NYC Mayor Adams declares state of emergency over migrant buses
New York City Mayor Eric Adams (D) declared a state of emergency on Friday to respond to migrants arriving in the city on buses primarily from Texas.
Why it matters: Adams said at least 17,000 asylum seekers have been bused to New York City from other parts of the country since April and claimed that many of the people didn't know where they were going when they boarded the buses.
- New York City officials have previously said they were not prepared to handle the influx of migrants. Adams requested federal assistance in August.
As part of the state of emergency, Adams issued an executive order that directs all relevant city agencies to coordinate their efforts to respond to the asylum seeker humanitarian crisis and build emergency response and relief centers around the city.
- The city has received an average of five to six buses per day since September, Adams said, with at least nine arriving on Thursday.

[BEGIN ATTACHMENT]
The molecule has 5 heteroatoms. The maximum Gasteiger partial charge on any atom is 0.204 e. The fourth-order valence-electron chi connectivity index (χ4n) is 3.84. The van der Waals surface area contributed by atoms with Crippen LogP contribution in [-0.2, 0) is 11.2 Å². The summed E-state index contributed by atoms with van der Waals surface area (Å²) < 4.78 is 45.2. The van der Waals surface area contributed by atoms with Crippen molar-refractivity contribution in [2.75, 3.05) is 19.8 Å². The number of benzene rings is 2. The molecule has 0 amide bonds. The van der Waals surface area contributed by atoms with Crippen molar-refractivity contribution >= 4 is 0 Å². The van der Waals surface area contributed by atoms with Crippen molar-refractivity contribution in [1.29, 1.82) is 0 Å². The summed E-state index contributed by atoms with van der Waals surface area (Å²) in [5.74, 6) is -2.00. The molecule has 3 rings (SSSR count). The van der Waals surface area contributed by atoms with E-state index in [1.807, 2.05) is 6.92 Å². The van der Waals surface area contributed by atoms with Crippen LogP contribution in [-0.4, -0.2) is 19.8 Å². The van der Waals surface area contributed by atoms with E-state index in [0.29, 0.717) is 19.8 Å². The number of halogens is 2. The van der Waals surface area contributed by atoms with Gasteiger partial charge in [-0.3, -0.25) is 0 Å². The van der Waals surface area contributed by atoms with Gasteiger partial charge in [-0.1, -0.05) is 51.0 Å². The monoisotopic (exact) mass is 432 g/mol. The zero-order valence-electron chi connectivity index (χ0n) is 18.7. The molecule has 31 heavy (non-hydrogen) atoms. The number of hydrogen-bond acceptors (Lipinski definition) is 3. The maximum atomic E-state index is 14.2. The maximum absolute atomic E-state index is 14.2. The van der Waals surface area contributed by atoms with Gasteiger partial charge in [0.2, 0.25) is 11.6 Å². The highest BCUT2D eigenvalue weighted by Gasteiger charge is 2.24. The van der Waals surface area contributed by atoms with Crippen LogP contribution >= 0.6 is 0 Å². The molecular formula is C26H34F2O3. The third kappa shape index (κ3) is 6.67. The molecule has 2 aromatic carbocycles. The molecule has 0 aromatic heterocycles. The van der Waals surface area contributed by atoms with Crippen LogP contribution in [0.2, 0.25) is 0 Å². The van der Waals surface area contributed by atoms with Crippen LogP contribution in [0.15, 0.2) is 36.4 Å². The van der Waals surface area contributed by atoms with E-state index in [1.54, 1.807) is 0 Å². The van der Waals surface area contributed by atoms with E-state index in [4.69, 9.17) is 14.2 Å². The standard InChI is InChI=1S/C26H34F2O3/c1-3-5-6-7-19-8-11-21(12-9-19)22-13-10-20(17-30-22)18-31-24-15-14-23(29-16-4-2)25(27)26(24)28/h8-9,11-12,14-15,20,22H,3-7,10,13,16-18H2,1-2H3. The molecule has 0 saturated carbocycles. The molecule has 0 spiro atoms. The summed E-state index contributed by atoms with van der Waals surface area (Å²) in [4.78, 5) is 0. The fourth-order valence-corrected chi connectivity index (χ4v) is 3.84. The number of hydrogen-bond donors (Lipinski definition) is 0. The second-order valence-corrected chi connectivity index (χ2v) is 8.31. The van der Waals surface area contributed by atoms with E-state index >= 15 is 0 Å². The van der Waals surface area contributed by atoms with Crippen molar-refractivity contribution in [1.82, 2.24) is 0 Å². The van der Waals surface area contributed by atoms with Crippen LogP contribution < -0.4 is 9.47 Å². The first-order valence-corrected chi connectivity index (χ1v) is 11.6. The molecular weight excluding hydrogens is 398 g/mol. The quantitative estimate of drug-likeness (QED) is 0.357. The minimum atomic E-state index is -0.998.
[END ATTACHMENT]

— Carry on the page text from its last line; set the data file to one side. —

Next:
- New York City expects to spend $1 billion by the end of the fiscal year on helping the asylum seekers find long-term shelter and health care, he added.
What he's saying: "This is a humanitarian crisis that started with violence and instability in South America, and it is being accelerated by American political dynamics," Adams said.
- "The majority are adults, who cannot legally work in this country. Many are families with school-age children. Some are in desperate need of serious medical care," he added.
- "We have not asked for this. There was never any agreement to take on the job of supporting thousands of asylum seekers. This responsibility was simply handed to us without warning as buses began showing up."
- "We're going to do what we have to do in New York, but we do need help to deal with this crisis that we're facing."
The big picture: Texas Gov. Greg Abbott and other Republican governors started sending migrants to Democrat-led cities as part of a protest against the Biden Administration's border policies.
- Texas had spent more than $12 million sending migrants to New York and the District of Columbia as of the end of August.
- Adams' office recently attempted to contact Abbott's office to coordinate Texas’ plans to bus migrants to the city, though those efforts were rebuffed, according to the Texas Tribune.
- Adams has previously criticized Abbott for organizing the buses, saying he is using "innocent people as political pawns to manufacture a crisis."
Editor's note: This story has been updated with details throughout.